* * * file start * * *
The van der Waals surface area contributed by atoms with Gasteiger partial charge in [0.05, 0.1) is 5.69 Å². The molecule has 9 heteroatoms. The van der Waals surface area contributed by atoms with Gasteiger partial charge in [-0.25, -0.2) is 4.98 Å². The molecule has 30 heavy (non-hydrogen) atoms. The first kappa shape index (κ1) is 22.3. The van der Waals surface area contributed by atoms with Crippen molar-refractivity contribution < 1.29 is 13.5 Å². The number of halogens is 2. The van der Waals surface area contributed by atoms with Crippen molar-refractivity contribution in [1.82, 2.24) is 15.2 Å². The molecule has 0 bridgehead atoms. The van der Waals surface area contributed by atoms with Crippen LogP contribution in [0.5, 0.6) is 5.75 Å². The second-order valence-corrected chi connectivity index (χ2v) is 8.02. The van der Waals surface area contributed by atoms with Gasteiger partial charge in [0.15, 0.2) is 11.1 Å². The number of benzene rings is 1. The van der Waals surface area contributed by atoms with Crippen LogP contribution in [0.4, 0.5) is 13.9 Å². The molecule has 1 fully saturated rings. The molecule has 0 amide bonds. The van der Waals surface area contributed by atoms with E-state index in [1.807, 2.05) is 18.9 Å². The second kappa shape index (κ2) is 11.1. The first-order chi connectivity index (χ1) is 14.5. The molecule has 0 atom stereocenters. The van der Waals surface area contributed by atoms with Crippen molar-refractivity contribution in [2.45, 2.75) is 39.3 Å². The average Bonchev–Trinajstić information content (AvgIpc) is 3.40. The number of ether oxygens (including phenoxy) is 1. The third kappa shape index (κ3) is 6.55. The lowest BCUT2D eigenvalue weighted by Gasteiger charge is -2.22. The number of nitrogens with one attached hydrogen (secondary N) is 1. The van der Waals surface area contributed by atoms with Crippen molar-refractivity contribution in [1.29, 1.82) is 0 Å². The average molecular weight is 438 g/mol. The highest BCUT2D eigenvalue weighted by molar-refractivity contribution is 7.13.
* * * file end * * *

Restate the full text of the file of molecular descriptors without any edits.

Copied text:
The van der Waals surface area contributed by atoms with Gasteiger partial charge in [0.05, 0.1) is 5.69 Å². The molecule has 9 heteroatoms. The van der Waals surface area contributed by atoms with Gasteiger partial charge in [-0.25, -0.2) is 4.98 Å². The molecule has 30 heavy (non-hydrogen) atoms. The first kappa shape index (κ1) is 22.3. The van der Waals surface area contributed by atoms with Crippen molar-refractivity contribution < 1.29 is 13.5 Å². The number of halogens is 2. The van der Waals surface area contributed by atoms with Crippen molar-refractivity contribution in [1.82, 2.24) is 15.2 Å². The molecule has 0 bridgehead atoms. The van der Waals surface area contributed by atoms with Crippen LogP contribution in [0.5, 0.6) is 5.75 Å². The second-order valence-corrected chi connectivity index (χ2v) is 8.02. The van der Waals surface area contributed by atoms with Gasteiger partial charge in [0.15, 0.2) is 11.1 Å². The number of benzene rings is 1. The van der Waals surface area contributed by atoms with Crippen LogP contribution in [0.4, 0.5) is 13.9 Å². The molecule has 1 fully saturated rings. The molecule has 0 amide bonds. The van der Waals surface area contributed by atoms with E-state index in [1.807, 2.05) is 18.9 Å². The second kappa shape index (κ2) is 11.1. The first-order chi connectivity index (χ1) is 14.5. The molecule has 0 atom stereocenters. The van der Waals surface area contributed by atoms with Crippen molar-refractivity contribution in [2.45, 2.75) is 39.3 Å². The average Bonchev–Trinajstić information content (AvgIpc) is 3.40. The number of ether oxygens (including phenoxy) is 1. The third kappa shape index (κ3) is 6.55. The lowest BCUT2D eigenvalue weighted by Gasteiger charge is -2.22. The number of nitrogens with one attached hydrogen (secondary N) is 1. The van der Waals surface area contributed by atoms with Crippen molar-refractivity contribution in [1.29, 1.82) is 0 Å². The average molecular weight is 438 g/mol. The highest BCUT2D eigenvalue weighted by molar-refractivity contribution is 7.13.